Our next #1 is a record that wastes no time in getting to the heart of what it’s all about. The song is called ‘Can’t Buy Me Love’, and the intro goes:
Can’t Buy Me Love, by The Beatles (their 4th of seventeen #1s)
3 weeks, from 2nd – 23rd April 1964
Can’t buy me love…. No-oh…. Can’t buy me lo-ve… It’s a jarring intro – a bit too in your face – but things improve a lot with the verses. I’ve always liked the swinging, bluesy rhythm on this record and today, listening to it for the first time in ages, I still do. Buy you a diamond ring my friend, If it makes you feel alright, I’ll get you anything my friend, If it makes you feel alright…
It’s a song about money not being everything; which is a topic that always sounds a bit off coming from hugely successful and completely loaded musicians. But I think The Beatles were young enough, and sufficiently green behind the ears, in early-’64, to get away with it. Actually, in a similar manner to ‘She Loves You’, Lennon & McCartney take a familiar theme here and add a layer or two. The lyrics aren’t about not needing money; they’re about having money and not really caring what you do with it. I don’t care too much for money, Money can’t buy me love…
It’s also a kind of contradictory message, as they then list the things they’ll give someone – as long as they love them back. Give you all I’ve got to give, If you say you’ll love me too… So money can buy you love…? I’m confused, guys. Perhaps we’re getting a first glimpse, four number #1s into their career, of The Fab Four’s disillusionment with fame and riches…? Especially in the final verse, where they hope that the girl wants the kind of things that money just can’t buy. Had they already been burned by gold-digging groupies…? It ends on what almost sounds like a wistful sigh… Ohhhhh….
Musically, it’s a little basic. At least, it’s Beatles-basic (which means that most other bands would have bitten your hand off for a chance to record it.) The high points are the ear-splitting shriek before the solo, and the echoey, plucked guitar that follows. It’s never been one of my favourite Beatles songs – I guess I always overlooked it in favour of the ‘bigger’ hits – but it’s been nice to re-discover it for this post. For some reason I will always associate it with an episode of The Simpsons, in which Grandpa and his friends frolic in a meadow (I’m sure I’m not imagining that…)
‘Can’t Buy Me Love’ ensured that The Beatles joined both Elvis and Frank Ifield in scoring 4 #1s in a year (though only Elvis did it in a calendar year.) In fact, this record hit the top simultaneously in the UK and the US and pretty much marks the absolutely demented, scream your head off and throw your panties height of Beatlemania. It was #1 in the week of the famous all-Beatles Top 5 in the Billboard Hot 100, and followed directly on from ‘I Want to Hold Your Hand’ and ‘She Loves You’ in occupying pole position. These three discs hogged the top spot over there for a full fourteen consecutive weeks.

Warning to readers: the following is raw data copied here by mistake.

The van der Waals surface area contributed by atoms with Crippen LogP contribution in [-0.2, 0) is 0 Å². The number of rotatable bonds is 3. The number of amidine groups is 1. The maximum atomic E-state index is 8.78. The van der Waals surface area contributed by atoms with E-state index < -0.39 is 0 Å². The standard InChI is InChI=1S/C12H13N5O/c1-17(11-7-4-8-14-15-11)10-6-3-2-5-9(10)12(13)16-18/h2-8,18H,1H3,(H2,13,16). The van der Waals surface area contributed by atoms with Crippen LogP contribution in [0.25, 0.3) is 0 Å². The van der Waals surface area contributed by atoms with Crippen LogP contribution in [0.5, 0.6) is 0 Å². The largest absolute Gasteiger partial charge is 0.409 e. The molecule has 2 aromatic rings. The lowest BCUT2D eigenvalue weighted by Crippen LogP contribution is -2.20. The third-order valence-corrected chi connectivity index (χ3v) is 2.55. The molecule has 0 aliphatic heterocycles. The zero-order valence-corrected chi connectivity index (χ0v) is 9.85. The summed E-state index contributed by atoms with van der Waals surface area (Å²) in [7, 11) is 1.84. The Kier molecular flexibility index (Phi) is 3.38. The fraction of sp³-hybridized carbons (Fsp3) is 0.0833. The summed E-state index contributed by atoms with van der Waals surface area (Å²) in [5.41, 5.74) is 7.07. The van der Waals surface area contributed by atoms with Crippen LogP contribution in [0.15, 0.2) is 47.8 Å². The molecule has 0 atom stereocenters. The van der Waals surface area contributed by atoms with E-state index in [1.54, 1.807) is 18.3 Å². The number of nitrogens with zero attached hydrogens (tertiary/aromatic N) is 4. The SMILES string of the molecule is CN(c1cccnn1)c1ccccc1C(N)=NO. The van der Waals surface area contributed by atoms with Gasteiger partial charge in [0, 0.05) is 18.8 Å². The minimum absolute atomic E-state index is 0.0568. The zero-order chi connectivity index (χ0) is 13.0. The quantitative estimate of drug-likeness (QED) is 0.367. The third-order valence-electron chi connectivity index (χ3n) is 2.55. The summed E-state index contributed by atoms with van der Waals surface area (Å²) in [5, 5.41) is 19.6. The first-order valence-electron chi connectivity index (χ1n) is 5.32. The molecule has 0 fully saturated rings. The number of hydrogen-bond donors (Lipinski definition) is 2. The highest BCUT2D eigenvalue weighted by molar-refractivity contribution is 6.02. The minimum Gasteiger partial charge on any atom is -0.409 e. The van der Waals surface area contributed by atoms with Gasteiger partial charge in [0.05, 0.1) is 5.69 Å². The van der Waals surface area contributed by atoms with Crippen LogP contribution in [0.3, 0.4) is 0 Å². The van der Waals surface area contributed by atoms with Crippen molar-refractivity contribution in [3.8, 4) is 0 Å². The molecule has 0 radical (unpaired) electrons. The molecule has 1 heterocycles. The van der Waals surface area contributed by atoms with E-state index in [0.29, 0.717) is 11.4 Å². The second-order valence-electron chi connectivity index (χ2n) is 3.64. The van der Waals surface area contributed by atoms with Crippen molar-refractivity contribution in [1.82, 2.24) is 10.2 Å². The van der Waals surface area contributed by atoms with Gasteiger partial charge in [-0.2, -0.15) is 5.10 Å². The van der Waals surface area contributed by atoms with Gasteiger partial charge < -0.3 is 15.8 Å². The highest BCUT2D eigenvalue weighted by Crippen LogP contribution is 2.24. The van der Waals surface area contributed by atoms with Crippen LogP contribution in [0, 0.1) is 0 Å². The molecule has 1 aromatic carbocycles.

Back on the other side of the Atlantic, though, you could be forgiven for thinking that a three-week stint at the top of the charts seems a little short for a hot new single from The Biggest Band the World Had Ever Seen. Perhaps, but they were about to be replaced at #1 by one of their own songs… again…
Listen to all the #1s so far by following my playlist:
9 thoughts on “166. ‘Can’t Buy Me Love’, by The Beatles”
The 3 weeks on top disguises the sales – it sold a million in the UK for a hat-trick quickly because the Fabs were at their commercial peak and this record was darker than the jollier predecessors. The key moment in Hard Days Night movie sold it beautifully as a sort of promo video. The three-biggest-selling records of the 60’s (that means right up-to-date 2019 total sales as well as at the time)? 1. She Loves You 2. I Want Yo Hold Your Hand 3. Can’t Buy Me Love. That’s some kind of hat trick! 🙂
Not bad at all! Maybe it’s the strength of the competition that kept the #1 turnover quite high. I think 1964 must be the best year ever in terms of quality of number one. Barely any duds.
It’s also quite strange that The Beatles never entered at #1 at this time. I know it was rare back then, but I would have thought a brand new disc from them in 1964-65 would have blasted straight in at the top. Never did, though.
Charts in the 60’s were highly suspect, the “official” chart has been taken to be Record Retailer charts as it was a bigger top 50 and compiled from a very small sample of 30 shops returns (with many tracks “selling” the same but separated according to rules established), but it was never made public in the early days from 1960! At the time the BBC used a compilation of NME, melody maker (who had shop samples of 100-150) & co and got some weird results some weeks. It wasn’t until 1969 things got a bit more reliable. The Beatles very much did enter at 1 on these other charts even though compilation day was usually a Monday.
Yes, I’ve read all about the different charts and the dodgy collection methods. Never realised that could be behind them not entering at number one, which has always struck me as odd. Mystery solved!
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